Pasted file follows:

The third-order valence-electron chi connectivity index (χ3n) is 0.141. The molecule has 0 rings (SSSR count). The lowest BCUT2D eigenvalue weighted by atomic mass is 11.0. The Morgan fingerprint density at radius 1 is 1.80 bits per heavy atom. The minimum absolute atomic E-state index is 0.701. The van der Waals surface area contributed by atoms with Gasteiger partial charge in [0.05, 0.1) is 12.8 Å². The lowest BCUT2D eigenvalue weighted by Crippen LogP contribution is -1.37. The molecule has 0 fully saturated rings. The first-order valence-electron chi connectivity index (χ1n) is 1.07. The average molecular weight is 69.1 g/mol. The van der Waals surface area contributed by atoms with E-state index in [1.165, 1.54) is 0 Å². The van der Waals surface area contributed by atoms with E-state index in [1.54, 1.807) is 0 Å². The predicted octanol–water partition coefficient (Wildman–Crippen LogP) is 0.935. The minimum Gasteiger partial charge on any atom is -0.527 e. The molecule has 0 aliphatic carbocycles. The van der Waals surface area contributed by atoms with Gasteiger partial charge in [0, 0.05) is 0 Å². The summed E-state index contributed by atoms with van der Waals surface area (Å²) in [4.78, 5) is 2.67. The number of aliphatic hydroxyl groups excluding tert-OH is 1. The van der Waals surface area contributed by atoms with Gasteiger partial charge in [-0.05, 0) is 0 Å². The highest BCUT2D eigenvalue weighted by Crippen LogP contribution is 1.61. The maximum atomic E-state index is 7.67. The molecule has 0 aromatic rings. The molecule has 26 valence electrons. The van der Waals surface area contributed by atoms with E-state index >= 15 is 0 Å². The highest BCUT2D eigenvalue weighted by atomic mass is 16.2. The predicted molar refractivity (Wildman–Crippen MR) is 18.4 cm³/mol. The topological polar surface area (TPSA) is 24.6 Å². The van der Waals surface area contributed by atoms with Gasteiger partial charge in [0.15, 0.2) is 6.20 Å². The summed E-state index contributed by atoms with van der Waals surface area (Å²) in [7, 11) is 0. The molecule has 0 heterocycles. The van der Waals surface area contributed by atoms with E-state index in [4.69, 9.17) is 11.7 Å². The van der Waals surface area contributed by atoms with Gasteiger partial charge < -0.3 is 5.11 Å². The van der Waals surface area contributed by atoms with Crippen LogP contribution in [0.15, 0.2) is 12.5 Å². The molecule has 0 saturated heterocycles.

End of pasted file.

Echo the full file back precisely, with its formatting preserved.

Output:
The third-order valence-electron chi connectivity index (χ3n) is 0.141. The molecule has 0 rings (SSSR count). The lowest BCUT2D eigenvalue weighted by atomic mass is 11.0. The Morgan fingerprint density at radius 1 is 1.80 bits per heavy atom. The minimum absolute atomic E-state index is 0.701. The van der Waals surface area contributed by atoms with Gasteiger partial charge in [0.05, 0.1) is 12.8 Å². The lowest BCUT2D eigenvalue weighted by Crippen LogP contribution is -1.37. The molecule has 0 fully saturated rings. The first-order valence-electron chi connectivity index (χ1n) is 1.07. The average molecular weight is 69.1 g/mol. The van der Waals surface area contributed by atoms with E-state index in [1.165, 1.54) is 0 Å². The van der Waals surface area contributed by atoms with E-state index in [1.54, 1.807) is 0 Å². The predicted octanol–water partition coefficient (Wildman–Crippen LogP) is 0.935. The minimum Gasteiger partial charge on any atom is -0.527 e. The molecule has 0 aliphatic carbocycles. The van der Waals surface area contributed by atoms with Gasteiger partial charge in [0, 0.05) is 0 Å². The summed E-state index contributed by atoms with van der Waals surface area (Å²) in [4.78, 5) is 2.67. The number of aliphatic hydroxyl groups excluding tert-OH is 1. The van der Waals surface area contributed by atoms with Gasteiger partial charge in [-0.05, 0) is 0 Å². The highest BCUT2D eigenvalue weighted by Crippen LogP contribution is 1.61. The maximum atomic E-state index is 7.67. The molecule has 0 aromatic rings. The molecule has 26 valence electrons. The van der Waals surface area contributed by atoms with E-state index >= 15 is 0 Å². The highest BCUT2D eigenvalue weighted by atomic mass is 16.2. The predicted molar refractivity (Wildman–Crippen MR) is 18.4 cm³/mol. The topological polar surface area (TPSA) is 24.6 Å². The van der Waals surface area contributed by atoms with Gasteiger partial charge in [0.15, 0.2) is 6.20 Å². The summed E-state index contributed by atoms with van der Waals surface area (Å²) in [7, 11) is 0. The molecule has 0 heterocycles. The van der Waals surface area contributed by atoms with E-state index in [4.69, 9.17) is 11.7 Å². The van der Waals surface area contributed by atoms with Gasteiger partial charge < -0.3 is 5.11 Å². The van der Waals surface area contributed by atoms with Crippen LogP contribution in [0.15, 0.2) is 12.5 Å². The molecule has 0 saturated heterocycles.